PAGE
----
If you are filing for divorce in North Carolina and are financially dependent on your spouse, you could be entitled to alimony. However, if you supported your spouse during your marriage, you might be ordered to pay alimony.
Whatever the situation, there are several things to keep in mind regarding alimony in North Carolina.
To receive alimony, you need to file a request with the court. The court will then determine which spouse is dependent and who is the supporting spouse. The court will base the amount of alimony on what it considers equitable, or fair, given the financial needs of each spouse.
These are post-separation support and alimony. North Carolina has a one-year mandatory separation period for couples who want to file for divorce.
A financially dependent spouse may request post-separation support to help get through this period. Post-separation support generally terminates after a time determined by the Court or when alimony gets awarded or denied.
Alimony gets awarded after the parties have settled or had a trial on the equitable distribution of their property. The court will decide how much is paid and for how long. When determining the amount and duration of alimony, the court considers the length of the marriage and other “relevant factors.”
Some of these are listed below as well as in the North Carolina General Statute §50-16.1:
The spouses standard of living established during the marriage;
The education of the spouses and the time necessary to acquire sufficient education or training to enable the spouse seeking alimony to find employment;
The assets and liabilities of the spouses;
The property brought into the marriage by either spouse;
The contribution of a spouse as homemaker; and
The spouses’ overall needs.
Child support payments go to the spouse with primary custody of the children. It is monetary support for minor children so they can continue to live in the manner they’re accustomed to.
To determine child support amounts, North Carolina often relies on the North Carolina Child Support Guidelines. But in certain circumstances, the court will look at the children’s actual needs.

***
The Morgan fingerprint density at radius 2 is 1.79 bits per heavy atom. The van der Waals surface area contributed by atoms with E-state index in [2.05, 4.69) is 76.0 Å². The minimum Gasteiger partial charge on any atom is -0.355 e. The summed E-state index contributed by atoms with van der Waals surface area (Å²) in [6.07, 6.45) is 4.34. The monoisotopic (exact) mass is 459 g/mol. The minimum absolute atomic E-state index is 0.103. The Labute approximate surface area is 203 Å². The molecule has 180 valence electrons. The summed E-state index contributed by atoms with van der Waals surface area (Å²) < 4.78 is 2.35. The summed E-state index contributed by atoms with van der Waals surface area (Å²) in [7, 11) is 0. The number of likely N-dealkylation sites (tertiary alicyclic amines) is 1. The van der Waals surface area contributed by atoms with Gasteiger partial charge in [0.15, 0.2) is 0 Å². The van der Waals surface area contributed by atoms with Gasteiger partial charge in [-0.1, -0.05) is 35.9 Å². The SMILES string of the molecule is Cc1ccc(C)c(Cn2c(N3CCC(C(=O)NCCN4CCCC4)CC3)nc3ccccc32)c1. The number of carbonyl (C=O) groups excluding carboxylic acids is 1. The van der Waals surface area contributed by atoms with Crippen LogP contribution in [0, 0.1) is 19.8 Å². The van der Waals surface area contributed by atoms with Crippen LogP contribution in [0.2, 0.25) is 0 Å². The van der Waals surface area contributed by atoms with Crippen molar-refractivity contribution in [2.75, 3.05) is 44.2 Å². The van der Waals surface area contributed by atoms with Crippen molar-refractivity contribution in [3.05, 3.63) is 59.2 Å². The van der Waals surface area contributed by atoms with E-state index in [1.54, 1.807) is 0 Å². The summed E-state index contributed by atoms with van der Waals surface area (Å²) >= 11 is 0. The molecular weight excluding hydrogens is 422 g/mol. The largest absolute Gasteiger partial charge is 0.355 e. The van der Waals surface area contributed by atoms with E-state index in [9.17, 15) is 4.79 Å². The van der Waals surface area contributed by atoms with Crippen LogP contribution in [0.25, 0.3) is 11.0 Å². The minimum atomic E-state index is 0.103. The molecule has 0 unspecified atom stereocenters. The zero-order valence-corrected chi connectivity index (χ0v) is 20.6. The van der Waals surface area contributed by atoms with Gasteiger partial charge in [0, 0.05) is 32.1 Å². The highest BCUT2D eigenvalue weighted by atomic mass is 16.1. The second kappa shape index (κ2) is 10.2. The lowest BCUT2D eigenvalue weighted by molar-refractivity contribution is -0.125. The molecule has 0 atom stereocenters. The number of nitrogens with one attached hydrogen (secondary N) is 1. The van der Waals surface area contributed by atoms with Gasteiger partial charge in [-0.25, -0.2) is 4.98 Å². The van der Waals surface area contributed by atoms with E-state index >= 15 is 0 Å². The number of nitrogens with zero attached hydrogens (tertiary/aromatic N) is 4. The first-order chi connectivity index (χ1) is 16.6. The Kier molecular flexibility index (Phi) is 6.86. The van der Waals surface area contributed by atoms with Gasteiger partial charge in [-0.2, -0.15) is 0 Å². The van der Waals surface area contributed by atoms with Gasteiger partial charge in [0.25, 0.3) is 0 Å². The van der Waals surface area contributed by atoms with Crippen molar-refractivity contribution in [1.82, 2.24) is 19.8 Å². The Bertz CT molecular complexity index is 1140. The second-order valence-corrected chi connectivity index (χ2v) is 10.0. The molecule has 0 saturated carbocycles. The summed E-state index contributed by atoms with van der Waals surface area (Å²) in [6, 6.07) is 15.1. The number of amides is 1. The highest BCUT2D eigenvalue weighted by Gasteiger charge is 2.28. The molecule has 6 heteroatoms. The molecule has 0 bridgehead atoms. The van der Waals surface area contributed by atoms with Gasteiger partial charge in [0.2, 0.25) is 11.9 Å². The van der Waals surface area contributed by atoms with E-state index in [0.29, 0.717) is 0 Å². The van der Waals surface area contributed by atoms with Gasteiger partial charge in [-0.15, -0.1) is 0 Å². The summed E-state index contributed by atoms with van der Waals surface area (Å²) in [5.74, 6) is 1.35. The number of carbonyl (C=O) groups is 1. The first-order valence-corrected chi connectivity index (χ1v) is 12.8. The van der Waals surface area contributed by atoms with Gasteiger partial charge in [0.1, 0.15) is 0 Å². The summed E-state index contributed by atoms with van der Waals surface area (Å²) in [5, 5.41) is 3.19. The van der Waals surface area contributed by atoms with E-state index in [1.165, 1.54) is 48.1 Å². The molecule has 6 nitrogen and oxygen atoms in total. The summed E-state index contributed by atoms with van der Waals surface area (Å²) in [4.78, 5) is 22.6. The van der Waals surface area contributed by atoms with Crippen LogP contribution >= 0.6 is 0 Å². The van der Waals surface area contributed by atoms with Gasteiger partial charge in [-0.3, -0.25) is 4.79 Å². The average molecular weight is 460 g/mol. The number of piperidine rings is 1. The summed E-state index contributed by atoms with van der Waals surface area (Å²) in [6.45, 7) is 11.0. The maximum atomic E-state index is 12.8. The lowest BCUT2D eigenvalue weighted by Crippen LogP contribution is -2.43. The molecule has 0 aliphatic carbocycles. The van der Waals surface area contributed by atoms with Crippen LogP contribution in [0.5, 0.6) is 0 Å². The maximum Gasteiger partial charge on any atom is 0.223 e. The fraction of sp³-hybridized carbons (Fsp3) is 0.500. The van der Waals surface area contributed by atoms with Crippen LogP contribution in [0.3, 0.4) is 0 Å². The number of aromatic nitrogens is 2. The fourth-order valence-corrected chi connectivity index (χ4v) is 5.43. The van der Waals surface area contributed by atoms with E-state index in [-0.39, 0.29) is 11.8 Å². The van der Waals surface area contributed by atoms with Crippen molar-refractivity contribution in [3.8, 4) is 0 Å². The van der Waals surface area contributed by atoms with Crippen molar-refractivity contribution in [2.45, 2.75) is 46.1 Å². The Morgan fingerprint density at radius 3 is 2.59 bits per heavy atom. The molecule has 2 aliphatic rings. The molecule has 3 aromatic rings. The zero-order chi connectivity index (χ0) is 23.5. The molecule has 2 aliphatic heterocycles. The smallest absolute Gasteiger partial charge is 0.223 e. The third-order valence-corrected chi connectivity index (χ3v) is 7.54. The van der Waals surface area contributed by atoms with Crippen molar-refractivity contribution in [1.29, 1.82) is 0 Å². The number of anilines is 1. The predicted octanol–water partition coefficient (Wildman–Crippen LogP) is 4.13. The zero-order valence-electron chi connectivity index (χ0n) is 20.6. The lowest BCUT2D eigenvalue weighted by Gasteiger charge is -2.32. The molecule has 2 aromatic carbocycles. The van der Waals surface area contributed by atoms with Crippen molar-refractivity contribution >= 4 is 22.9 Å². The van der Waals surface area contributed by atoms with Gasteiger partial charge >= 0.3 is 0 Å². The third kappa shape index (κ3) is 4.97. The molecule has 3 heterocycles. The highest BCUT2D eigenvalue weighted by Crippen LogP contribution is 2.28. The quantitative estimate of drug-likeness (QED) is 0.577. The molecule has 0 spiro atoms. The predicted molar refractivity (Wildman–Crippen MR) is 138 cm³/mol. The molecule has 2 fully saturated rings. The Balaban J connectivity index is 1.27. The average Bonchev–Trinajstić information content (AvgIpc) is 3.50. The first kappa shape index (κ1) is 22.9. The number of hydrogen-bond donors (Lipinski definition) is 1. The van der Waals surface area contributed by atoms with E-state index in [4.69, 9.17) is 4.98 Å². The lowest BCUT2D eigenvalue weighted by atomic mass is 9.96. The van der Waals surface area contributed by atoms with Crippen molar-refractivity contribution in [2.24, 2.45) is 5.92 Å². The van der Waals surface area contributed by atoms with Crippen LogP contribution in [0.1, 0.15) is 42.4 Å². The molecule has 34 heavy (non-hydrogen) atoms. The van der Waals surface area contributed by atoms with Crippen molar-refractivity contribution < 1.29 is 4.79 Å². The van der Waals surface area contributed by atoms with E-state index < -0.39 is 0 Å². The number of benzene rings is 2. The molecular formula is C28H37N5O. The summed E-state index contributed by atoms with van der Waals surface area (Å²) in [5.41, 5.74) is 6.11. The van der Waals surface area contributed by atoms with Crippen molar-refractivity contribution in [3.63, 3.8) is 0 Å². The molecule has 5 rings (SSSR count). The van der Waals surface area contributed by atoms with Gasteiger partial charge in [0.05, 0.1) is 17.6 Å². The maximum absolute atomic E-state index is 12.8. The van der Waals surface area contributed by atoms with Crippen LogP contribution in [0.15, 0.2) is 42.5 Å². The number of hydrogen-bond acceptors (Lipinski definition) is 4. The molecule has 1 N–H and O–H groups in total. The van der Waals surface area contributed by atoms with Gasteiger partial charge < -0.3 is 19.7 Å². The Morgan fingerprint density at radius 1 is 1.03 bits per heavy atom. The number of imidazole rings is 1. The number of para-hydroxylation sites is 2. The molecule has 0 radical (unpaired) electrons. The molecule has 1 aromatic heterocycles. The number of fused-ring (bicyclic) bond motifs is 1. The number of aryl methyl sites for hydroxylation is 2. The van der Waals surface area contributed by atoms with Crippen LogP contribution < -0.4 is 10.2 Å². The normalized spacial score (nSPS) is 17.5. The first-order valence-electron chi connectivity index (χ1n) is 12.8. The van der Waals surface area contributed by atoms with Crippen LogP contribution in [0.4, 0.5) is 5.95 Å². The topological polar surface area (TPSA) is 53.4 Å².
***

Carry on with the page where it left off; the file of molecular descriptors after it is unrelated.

In some cases, the parent with primary custody is also the dependent spouse. However, child support does not consider the financial needs of the dependent spouse. The dependent spouse would receive alimony above and beyond the child support.
This is to relieve the dependent spouse’s financial burden. Since the issues of child support and alimony are separate, it is also possible for a dependent spouse to receive alimony and still pay child support.
Many states have gotten away from awarding alimony for an indefinite period. While North Carolina does still award permanent alimony, it is slowly moving away from this practice.
Indefinite alimony stems from a time when women mostly stayed home with the children and didn’t work outside of the home. Now that women are a vital part of the workforce, permanent alimony is not as necessary. Instead, it bridges the gag until each spouse is financially independent.
Alimony usually ends at a date determined by the Court, or when the dependent spouse:
It can end if the payor passes away; however, sometimes, an estate may continue making payments.
If the dependent spouse was unfaithful, the court will typically not award alimony, regardless of the spouse’s financial needs. In addition, if the supporting spouse is unfaithful, he or she will more likely be ordered to pay alimony if the supporting spouse can do so.
When both parties are unfaithful, the decision to award or deny alimony is up to the Court. In some cases, the spouses may request a jury trial to determine who committed marital misconduct and who therefore deserves alimony. However, only a judge can decide the amount and duration.
Getting alimony is likely an option, but there are several factors to consider. It is rarely cut and dry.
If you want to pursue alimony in your divorce or suspect your former spouse will seek it, you should speak to a North Carolina divorce attorney right away. Attorney Jonathan Breeden of Breeden Law Office will walk you through the requirements, explain your options, and use his more than 15 years of experience handling divorce cases to get the outcome you deserve.
Call (919) 205-5254 to schedule an appointment to talk about your case.